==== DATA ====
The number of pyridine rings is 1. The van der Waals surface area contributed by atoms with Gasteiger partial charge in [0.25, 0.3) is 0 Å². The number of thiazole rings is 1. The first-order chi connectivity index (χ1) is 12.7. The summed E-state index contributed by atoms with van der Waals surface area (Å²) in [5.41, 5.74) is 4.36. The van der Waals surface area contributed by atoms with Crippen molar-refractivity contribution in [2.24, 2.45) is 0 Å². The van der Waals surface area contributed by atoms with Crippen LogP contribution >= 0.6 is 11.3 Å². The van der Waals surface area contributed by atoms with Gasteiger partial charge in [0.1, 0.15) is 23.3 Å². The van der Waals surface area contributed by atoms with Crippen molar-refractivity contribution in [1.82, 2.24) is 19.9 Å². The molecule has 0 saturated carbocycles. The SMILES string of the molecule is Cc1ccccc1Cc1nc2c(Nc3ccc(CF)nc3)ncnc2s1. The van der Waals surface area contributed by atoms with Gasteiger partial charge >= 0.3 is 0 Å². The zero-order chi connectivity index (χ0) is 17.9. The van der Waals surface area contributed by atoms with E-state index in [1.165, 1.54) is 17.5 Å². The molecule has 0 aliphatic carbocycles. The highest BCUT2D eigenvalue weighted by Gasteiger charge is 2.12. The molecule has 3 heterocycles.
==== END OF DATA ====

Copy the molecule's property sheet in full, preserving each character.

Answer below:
The number of pyridine rings is 1. The van der Waals surface area contributed by atoms with Gasteiger partial charge in [0.25, 0.3) is 0 Å². The number of thiazole rings is 1. The first-order chi connectivity index (χ1) is 12.7. The summed E-state index contributed by atoms with van der Waals surface area (Å²) in [5.41, 5.74) is 4.36. The van der Waals surface area contributed by atoms with Crippen molar-refractivity contribution in [2.24, 2.45) is 0 Å². The van der Waals surface area contributed by atoms with Crippen LogP contribution >= 0.6 is 11.3 Å². The van der Waals surface area contributed by atoms with Gasteiger partial charge in [0.1, 0.15) is 23.3 Å². The van der Waals surface area contributed by atoms with Crippen molar-refractivity contribution in [1.82, 2.24) is 19.9 Å². The molecule has 0 saturated carbocycles. The SMILES string of the molecule is Cc1ccccc1Cc1nc2c(Nc3ccc(CF)nc3)ncnc2s1. The van der Waals surface area contributed by atoms with Gasteiger partial charge >= 0.3 is 0 Å². The zero-order chi connectivity index (χ0) is 17.9. The van der Waals surface area contributed by atoms with E-state index in [1.165, 1.54) is 17.5 Å². The molecule has 0 aliphatic carbocycles. The highest BCUT2D eigenvalue weighted by Gasteiger charge is 2.12. The molecule has 3 heterocycles.